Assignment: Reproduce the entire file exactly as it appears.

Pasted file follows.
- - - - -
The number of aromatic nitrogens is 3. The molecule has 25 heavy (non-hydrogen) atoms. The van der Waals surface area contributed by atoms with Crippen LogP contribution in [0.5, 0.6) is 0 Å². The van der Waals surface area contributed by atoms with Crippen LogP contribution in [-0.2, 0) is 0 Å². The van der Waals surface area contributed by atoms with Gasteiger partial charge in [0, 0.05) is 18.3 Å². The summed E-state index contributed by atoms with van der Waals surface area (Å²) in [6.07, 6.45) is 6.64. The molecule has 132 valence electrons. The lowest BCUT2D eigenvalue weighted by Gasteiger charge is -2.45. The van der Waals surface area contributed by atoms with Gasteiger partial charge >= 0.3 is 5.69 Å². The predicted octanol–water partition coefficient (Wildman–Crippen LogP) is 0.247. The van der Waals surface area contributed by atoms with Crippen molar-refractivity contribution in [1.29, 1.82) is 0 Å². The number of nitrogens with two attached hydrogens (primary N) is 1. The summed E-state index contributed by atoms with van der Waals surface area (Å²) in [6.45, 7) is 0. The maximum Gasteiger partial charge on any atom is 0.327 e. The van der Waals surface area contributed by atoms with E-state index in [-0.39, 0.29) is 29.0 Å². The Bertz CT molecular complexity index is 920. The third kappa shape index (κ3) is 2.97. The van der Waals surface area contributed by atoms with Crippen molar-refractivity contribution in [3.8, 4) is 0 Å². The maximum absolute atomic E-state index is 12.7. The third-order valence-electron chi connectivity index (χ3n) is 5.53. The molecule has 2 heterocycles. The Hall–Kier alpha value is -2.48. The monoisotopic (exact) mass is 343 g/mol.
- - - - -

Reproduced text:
The number of aromatic nitrogens is 3. The molecule has 25 heavy (non-hydrogen) atoms. The van der Waals surface area contributed by atoms with Crippen LogP contribution in [0.5, 0.6) is 0 Å². The van der Waals surface area contributed by atoms with Crippen LogP contribution in [-0.2, 0) is 0 Å². The van der Waals surface area contributed by atoms with Gasteiger partial charge in [0, 0.05) is 18.3 Å². The summed E-state index contributed by atoms with van der Waals surface area (Å²) in [6.07, 6.45) is 6.64. The molecule has 132 valence electrons. The lowest BCUT2D eigenvalue weighted by Gasteiger charge is -2.45. The van der Waals surface area contributed by atoms with Gasteiger partial charge >= 0.3 is 5.69 Å². The predicted octanol–water partition coefficient (Wildman–Crippen LogP) is 0.247. The van der Waals surface area contributed by atoms with Crippen molar-refractivity contribution in [1.29, 1.82) is 0 Å². The number of nitrogens with two attached hydrogens (primary N) is 1. The summed E-state index contributed by atoms with van der Waals surface area (Å²) in [6.45, 7) is 0. The maximum Gasteiger partial charge on any atom is 0.327 e. The van der Waals surface area contributed by atoms with E-state index in [-0.39, 0.29) is 29.0 Å². The Bertz CT molecular complexity index is 920. The third kappa shape index (κ3) is 2.97. The van der Waals surface area contributed by atoms with Crippen molar-refractivity contribution in [3.8, 4) is 0 Å². The maximum absolute atomic E-state index is 12.7. The third-order valence-electron chi connectivity index (χ3n) is 5.53. The molecule has 2 heterocycles. The Hall–Kier alpha value is -2.48. The monoisotopic (exact) mass is 343 g/mol.